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I chose sustainable investments, and now I’m reaping big profits


Sustainable or socially responsible investing means considering environmental and social governance (ESG) factors, and it can lead to huge profits.

The industry is now worth over US$35.5 trillion, which is around the same size as the US stock markets (the Nasdaq and the NYSE combined).

By investing sustainably, you not only have the power to choose a purpose or outcome that is important to you, but more broadly, you are influencing how companies are shaping a world you want to see.

What sustainable investing used to be

Some 60 years ago, economist Milton Friedman opined the proposition of shareholder supremacy – this is the idea that a company's sole purpose was to operate for the benefits of shareholders.

That meant profits at any cost, and sadly the costs were often very high. Think smoking-related deaths, billion-dollar oil spills, asbestosis, chemical dumping and major deforestation.

The "greed is good" mantra may have been chic in the 1980s classic film, Wall Street, but by the noughties the world had moved on.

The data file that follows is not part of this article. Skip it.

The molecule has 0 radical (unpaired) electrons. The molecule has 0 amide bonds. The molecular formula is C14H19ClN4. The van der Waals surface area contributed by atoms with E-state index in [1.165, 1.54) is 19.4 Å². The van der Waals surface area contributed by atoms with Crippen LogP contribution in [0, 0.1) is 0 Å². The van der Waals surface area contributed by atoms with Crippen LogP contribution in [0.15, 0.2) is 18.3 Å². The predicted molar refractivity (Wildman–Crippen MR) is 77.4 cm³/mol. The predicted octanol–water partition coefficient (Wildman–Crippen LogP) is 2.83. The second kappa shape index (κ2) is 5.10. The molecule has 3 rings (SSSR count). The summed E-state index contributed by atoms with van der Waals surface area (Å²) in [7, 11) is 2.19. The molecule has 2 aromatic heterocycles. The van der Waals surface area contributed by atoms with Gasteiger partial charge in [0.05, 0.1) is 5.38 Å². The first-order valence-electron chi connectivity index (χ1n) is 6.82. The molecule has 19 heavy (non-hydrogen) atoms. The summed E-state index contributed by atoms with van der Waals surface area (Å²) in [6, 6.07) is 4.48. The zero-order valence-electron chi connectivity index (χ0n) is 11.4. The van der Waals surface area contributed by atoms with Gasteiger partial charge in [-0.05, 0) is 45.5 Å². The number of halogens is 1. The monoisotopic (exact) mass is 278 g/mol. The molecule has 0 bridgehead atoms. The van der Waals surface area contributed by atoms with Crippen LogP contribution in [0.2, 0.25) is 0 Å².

The Principles for Responsible Investment (PRI) were launched by United Nations Secretary General, Kofi Annan, on the New York Stock Exchange (NYSE) in 2006 with some 100 signatories to a "set of six principles to offer a menu of incorporating ESG issues into investment practice".

Since 2006, the 100 signatories have grown to over 4,000 and it covers investments exceeding US$130 trillion.

In 2015, the United Nations also developed the 17 Sustainable Development Goals to solve economic, social and environmental challenges by 2030.

These goals provide the benchmarks for companies to achieve their ESG objectives, including:

  • Decarbonisation
  • Sustainable water use and supply chains
  • Improved human and labour rights
  • Gender and racial equality

How times have changed!